College Papers

Having become the dominant force of the person.

Having inherited inherent in the biological direction
the recognition of an innate tendency to criminal behavior, psychological
theories attach greater importance to the conditions of the upbringing of the
individual, while recognizing at the same time a decisive role behind the
peculiarities of her mental state.

 

Psychodynamic theories try to explain the conscious
and unconscious factors that help develop our personality and behavior (Ziegler, 2014). 

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Sigmund Freud believed that personality development was
a result of unconscious factors that are out of our control (Ziegler, 2014). Freud proposed a
psychodynamic theory of personality called the “Mental Iceberg”, which is a
metaphor for the composition of the mind. It is composed of three components:
id, ego, and superego (Ziegler, 2014).

 

Id: resides in the deepest part of the unconscious
mind, governed by pleasure (Ziegler, 2014).

 

Superego: counteracts the id, by maintaining the rules
of society, parents, and teachers (Ziegler,
2014). The superego is composed of two parts: the conscience and ego ideal.

 

·      Conscience: distinguish between right and
wrong

·      ego ideal: recognize accomplishments

Ego: resides in the conscious mind, it is the mediator,
balances the urges of the id and the needs of the superego (Ziegler, 2014)

 

Freud’s psychodynamic theory of personality structure
is metaphorically compared to that of a mental iceberg. A small portion of the
personality representing conscious awareness is above the surface; the
subconscious and the unconscious remain concealed beyond awareness (Ziegler, 2014).

 

If these components are correctly balanced, a person
leads a normal life. If one of the components of the personality becomes
dominant at the expense of others, a person exhibits neurotic or even psychotic
properties of character (Figure 1).

 

 

 

Figure 1 — Freud’s psychodynamic theory

 

Psychoanalytic theory suggests that an imbalance in
the personality, caused by trauma in early childhood, can give a damaged
personality in adulthood, that is, a person with long-term mental problems.

 

For example, if the parents neglecting the upbringing
of the child do not develop the child’s Superego appropriately, “Id”
can become the dominant force of the person. Later, a teenager may demand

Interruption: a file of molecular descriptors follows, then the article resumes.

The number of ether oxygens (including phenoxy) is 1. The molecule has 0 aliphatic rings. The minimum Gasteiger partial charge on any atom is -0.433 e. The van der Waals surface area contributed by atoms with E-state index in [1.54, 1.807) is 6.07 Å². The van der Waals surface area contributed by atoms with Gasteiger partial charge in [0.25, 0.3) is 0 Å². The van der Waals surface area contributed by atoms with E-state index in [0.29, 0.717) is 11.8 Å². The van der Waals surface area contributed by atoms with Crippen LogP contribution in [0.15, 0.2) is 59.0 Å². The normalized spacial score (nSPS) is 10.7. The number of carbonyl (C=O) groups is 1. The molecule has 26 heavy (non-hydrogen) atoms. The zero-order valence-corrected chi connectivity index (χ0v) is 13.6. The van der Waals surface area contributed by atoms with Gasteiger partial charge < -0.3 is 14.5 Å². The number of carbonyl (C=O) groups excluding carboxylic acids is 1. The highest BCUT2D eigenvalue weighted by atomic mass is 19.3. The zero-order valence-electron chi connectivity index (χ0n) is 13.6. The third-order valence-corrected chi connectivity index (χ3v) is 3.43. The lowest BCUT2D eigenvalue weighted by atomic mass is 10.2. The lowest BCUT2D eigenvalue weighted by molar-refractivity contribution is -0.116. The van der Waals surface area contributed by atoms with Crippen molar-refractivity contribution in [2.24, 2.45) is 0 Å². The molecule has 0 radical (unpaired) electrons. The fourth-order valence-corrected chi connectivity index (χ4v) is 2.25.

immediate satisfaction of his desires, he may lack compassion for others,
receptivity to their problems, and he may suffer from an inability to control
feelings, may act impulsively and aggressively, or exhibit other psychotic
symptoms. 

 

As a result, criminal behavior can become an outlet
for aggressive and antisocial feelings. Thus, for the explanation of antisocial
behavior Freudian thought concentrates on traumas on the early stages of
development and the resulting misbalance in the personality.

 

In accordance with the psychoanalytic concept, people
who experience feelings of psychological pain and are afraid of losing
self-control are called neurotic, since they suffer from neurosis. There are people
who completely lost control. Their behavior can be noted by strange episodes,
hallucinations, and inadequate reactions.

 

Psychosis takes many different forms, and the most
frequent is schizophrenia, a condition marked by logical thought processes and
a lack of understanding of one’s own behavior. According to the psychoanalytic
view, the most serious types of adolescent antisocial behavior, such as murder,
can be motivated by psychosis, while the neurotic state will be responsible for
less serious offenses, such as petty thefts and absenteeism.

 

Levinson’s theory emphasizes that an individual’s view
of life at a particular time is highly influenced by social and physical
environment, as well as religion, race, and status (Daniel Levinson).

 

Some modern psychoanalysts have used Freud’s model to
explain the beginning of antisocial behavior. Erik Erikson believed that many
teenagers experience a life crisis, during which they feel emotionally high,
they are too impulsive and are not sure of their role and purpose. To solve
this crisis, most adolescents tend to gain a firm understanding of who they are
and what they are for (Erik H. Erikson).

 

However, some of them cannot adequately handle the
state of the role conflict and experience role-based diffusion (a feeling of
insecurity that makes them receptive to negative sentences), leaving them to
the mercy of those who can knock them out of the way.

 

The role of diffusion is prompted by the crisis of
identity-the period of internal disorder, during which adolescents evaluate
their internal values and make decisions about roles in life. Using the
Erickson approach, we can consider the behavior of adolescent drug addicts as
an expression of their lack of understanding of their place in society, their
inability to behave towards useful “exits”, and, possibly, their dependence on
solutions offered by others.

 

The psychoanalytic approach pays serious attention to
the role of the family in the upbringing of a juvenile offender.

 

When parents cannot maintain a stable, balanced family
life, a child can come to destructive behavior. Not all psychologists agree
that people’s behavior is controlled by unconscious mental processes determined
by the attitude of parents in early childhood. Behavioral psychologists object,
in their opinion, the personality is cognized in the course of life by its
interaction with others.